The DTSA contains provisions related to employee mobility. The Act restricts the availability of injunctive relief to “prevent a person from entering an employment relationship” and provides that if an injunction were to place conditions on a person’s employment, such restrictions must “be based on evidence of threatened misappropriation and not merely on the information the person knows.” This provision effectively rejects the inevitable disclosure doctrine applicable in certain jurisdictions, whereby an employer can enjoin a former employee from working in a new job that would inevitably result in the use of the employer’s trade secrets. Under the inevitable disclosure doctrine, an employer does not have to provide evidence of actual or threatened misappropriation of trade secrets, just the former employee’s knowledge of such trade secrets. This claim will not be available under the DTSA. Lastly, the DTSA prohibits the issuance of an injunction which would “conflict with an applicable State law prohibiting restraints on the practice of a lawful profession, trade or business,” so employers in states that are more restrictive vis a vis non competes, will still be governed by those state laws.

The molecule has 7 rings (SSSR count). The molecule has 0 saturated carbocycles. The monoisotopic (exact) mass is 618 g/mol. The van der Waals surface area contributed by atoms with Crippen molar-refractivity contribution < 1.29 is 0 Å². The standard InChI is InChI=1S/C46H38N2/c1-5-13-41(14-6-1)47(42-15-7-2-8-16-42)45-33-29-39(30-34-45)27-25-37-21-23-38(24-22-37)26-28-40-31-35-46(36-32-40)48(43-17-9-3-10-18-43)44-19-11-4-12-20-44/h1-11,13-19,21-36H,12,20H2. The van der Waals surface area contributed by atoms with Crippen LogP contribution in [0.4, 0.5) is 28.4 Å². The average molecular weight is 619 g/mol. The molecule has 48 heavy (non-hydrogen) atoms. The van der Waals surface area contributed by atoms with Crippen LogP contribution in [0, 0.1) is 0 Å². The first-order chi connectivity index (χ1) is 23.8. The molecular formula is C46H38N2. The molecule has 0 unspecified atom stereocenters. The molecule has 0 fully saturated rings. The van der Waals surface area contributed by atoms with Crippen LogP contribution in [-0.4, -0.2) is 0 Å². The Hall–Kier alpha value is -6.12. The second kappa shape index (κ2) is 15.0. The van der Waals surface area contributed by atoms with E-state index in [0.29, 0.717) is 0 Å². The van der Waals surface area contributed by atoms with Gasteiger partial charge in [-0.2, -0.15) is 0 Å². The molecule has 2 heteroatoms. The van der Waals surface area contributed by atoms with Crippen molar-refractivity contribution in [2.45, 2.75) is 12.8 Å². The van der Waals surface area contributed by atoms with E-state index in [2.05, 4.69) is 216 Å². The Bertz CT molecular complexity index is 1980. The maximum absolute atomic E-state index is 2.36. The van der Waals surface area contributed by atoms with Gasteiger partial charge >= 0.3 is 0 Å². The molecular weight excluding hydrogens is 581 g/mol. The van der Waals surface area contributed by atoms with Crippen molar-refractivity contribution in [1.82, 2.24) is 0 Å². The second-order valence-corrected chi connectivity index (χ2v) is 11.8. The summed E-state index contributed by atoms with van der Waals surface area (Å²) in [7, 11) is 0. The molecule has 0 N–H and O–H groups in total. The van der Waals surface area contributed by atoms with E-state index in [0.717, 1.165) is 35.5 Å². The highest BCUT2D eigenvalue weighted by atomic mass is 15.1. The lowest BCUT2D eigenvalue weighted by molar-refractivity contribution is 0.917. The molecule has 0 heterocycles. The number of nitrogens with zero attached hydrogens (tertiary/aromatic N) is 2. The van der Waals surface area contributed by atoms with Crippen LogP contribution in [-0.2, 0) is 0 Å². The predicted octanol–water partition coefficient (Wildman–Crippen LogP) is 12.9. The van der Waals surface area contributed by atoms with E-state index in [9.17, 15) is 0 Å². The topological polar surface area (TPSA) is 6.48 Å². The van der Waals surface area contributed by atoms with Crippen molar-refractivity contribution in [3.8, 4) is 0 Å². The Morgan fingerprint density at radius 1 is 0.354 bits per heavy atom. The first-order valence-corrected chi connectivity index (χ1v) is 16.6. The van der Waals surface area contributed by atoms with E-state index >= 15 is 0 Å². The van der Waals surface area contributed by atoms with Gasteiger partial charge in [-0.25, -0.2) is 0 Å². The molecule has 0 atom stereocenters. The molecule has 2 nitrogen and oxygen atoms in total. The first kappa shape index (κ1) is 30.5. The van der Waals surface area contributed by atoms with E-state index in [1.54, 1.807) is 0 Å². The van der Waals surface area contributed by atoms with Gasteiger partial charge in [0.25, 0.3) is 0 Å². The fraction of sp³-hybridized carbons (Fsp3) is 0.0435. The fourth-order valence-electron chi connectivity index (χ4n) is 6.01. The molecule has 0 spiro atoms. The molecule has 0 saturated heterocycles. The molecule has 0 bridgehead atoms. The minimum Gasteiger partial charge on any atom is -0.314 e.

Whistleblower Immunity

The Act’s most employee friendly clause, provides immunity to employees who disclose trade secrets either to the government for the purpose of reporting or assisting in an investigation of a suspected violation of law, or in a complaint filed in a lawsuit or related proceeding if such a filing is made under seal. Also, an individual who files a lawsuit for retaliation by an employer for reporting a suspected violation of law may reveal the trade secret to his or her attorney and utilize the trade secret information in the proceeding if the person files any document containing the trade secret under seal and does not disclose the trade secret except under court order.